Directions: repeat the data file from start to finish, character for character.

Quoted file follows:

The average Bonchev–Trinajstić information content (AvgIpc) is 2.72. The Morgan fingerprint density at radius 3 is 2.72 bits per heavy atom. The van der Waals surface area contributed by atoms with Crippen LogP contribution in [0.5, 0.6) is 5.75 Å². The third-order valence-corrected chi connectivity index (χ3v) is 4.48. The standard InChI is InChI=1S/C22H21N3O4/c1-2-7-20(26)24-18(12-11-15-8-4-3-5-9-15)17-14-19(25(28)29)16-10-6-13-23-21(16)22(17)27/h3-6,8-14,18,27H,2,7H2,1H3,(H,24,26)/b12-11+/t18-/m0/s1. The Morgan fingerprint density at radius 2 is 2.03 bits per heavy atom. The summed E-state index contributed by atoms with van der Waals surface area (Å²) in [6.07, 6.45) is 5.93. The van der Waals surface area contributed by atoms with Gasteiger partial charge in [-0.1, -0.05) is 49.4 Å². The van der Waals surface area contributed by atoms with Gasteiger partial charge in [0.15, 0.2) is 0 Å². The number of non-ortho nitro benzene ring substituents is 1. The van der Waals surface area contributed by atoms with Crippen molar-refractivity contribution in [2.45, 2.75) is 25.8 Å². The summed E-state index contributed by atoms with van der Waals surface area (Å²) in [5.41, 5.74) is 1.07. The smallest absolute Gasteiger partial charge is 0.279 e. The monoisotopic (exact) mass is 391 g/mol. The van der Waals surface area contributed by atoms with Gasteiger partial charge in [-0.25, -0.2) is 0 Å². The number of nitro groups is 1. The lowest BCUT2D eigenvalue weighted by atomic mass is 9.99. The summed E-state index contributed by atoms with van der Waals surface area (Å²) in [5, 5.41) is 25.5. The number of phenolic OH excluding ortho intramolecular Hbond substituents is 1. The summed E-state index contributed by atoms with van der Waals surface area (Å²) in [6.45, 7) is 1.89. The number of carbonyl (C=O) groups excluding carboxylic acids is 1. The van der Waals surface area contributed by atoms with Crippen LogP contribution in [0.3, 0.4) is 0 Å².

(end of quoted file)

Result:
The average Bonchev–Trinajstić information content (AvgIpc) is 2.72. The Morgan fingerprint density at radius 3 is 2.72 bits per heavy atom. The van der Waals surface area contributed by atoms with Crippen LogP contribution in [0.5, 0.6) is 5.75 Å². The third-order valence-corrected chi connectivity index (χ3v) is 4.48. The standard InChI is InChI=1S/C22H21N3O4/c1-2-7-20(26)24-18(12-11-15-8-4-3-5-9-15)17-14-19(25(28)29)16-10-6-13-23-21(16)22(17)27/h3-6,8-14,18,27H,2,7H2,1H3,(H,24,26)/b12-11+/t18-/m0/s1. The Morgan fingerprint density at radius 2 is 2.03 bits per heavy atom. The summed E-state index contributed by atoms with van der Waals surface area (Å²) in [6.07, 6.45) is 5.93. The van der Waals surface area contributed by atoms with Gasteiger partial charge in [-0.1, -0.05) is 49.4 Å². The van der Waals surface area contributed by atoms with Gasteiger partial charge in [0.15, 0.2) is 0 Å². The number of non-ortho nitro benzene ring substituents is 1. The van der Waals surface area contributed by atoms with Crippen molar-refractivity contribution in [2.45, 2.75) is 25.8 Å². The summed E-state index contributed by atoms with van der Waals surface area (Å²) in [5.41, 5.74) is 1.07. The smallest absolute Gasteiger partial charge is 0.279 e. The monoisotopic (exact) mass is 391 g/mol. The van der Waals surface area contributed by atoms with Gasteiger partial charge in [-0.25, -0.2) is 0 Å². The number of nitro groups is 1. The lowest BCUT2D eigenvalue weighted by atomic mass is 9.99. The summed E-state index contributed by atoms with van der Waals surface area (Å²) in [5, 5.41) is 25.5. The number of phenolic OH excluding ortho intramolecular Hbond substituents is 1. The summed E-state index contributed by atoms with van der Waals surface area (Å²) in [6.45, 7) is 1.89. The number of carbonyl (C=O) groups excluding carboxylic acids is 1. The van der Waals surface area contributed by atoms with Crippen LogP contribution in [0.3, 0.4) is 0 Å².